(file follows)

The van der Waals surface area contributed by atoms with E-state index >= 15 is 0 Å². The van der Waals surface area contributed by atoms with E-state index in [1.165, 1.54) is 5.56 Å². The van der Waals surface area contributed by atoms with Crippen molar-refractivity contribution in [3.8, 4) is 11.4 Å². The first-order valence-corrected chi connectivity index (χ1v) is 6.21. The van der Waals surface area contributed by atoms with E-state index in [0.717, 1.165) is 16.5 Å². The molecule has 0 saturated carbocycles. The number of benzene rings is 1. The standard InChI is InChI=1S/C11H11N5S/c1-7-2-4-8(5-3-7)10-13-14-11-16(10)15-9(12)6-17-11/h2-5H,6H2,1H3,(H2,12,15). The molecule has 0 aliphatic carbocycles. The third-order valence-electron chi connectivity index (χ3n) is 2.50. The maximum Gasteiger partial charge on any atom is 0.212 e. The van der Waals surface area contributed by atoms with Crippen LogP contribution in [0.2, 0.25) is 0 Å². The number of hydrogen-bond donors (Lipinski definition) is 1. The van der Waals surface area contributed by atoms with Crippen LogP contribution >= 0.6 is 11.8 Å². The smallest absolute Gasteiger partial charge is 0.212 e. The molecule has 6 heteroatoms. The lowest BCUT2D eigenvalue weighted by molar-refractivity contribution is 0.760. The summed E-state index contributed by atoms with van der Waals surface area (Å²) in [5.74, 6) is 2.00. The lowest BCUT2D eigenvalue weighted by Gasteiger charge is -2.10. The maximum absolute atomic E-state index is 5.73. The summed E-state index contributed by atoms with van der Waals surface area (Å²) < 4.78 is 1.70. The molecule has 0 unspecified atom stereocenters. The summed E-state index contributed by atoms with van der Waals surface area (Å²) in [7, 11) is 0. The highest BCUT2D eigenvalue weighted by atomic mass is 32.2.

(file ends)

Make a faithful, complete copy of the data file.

The van der Waals surface area contributed by atoms with E-state index >= 15 is 0 Å². The van der Waals surface area contributed by atoms with E-state index in [1.165, 1.54) is 5.56 Å². The van der Waals surface area contributed by atoms with Crippen molar-refractivity contribution in [3.8, 4) is 11.4 Å². The first-order valence-corrected chi connectivity index (χ1v) is 6.21. The van der Waals surface area contributed by atoms with E-state index in [0.717, 1.165) is 16.5 Å². The molecule has 0 saturated carbocycles. The number of benzene rings is 1. The standard InChI is InChI=1S/C11H11N5S/c1-7-2-4-8(5-3-7)10-13-14-11-16(10)15-9(12)6-17-11/h2-5H,6H2,1H3,(H2,12,15). The molecule has 0 aliphatic carbocycles. The third-order valence-electron chi connectivity index (χ3n) is 2.50. The maximum Gasteiger partial charge on any atom is 0.212 e. The van der Waals surface area contributed by atoms with Crippen LogP contribution in [0.2, 0.25) is 0 Å². The number of hydrogen-bond donors (Lipinski definition) is 1. The van der Waals surface area contributed by atoms with Crippen LogP contribution >= 0.6 is 11.8 Å². The smallest absolute Gasteiger partial charge is 0.212 e. The molecule has 6 heteroatoms. The lowest BCUT2D eigenvalue weighted by molar-refractivity contribution is 0.760. The summed E-state index contributed by atoms with van der Waals surface area (Å²) in [5.74, 6) is 2.00. The lowest BCUT2D eigenvalue weighted by Gasteiger charge is -2.10. The maximum absolute atomic E-state index is 5.73. The summed E-state index contributed by atoms with van der Waals surface area (Å²) < 4.78 is 1.70. The molecule has 0 unspecified atom stereocenters. The summed E-state index contributed by atoms with van der Waals surface area (Å²) in [7, 11) is 0. The highest BCUT2D eigenvalue weighted by atomic mass is 32.2.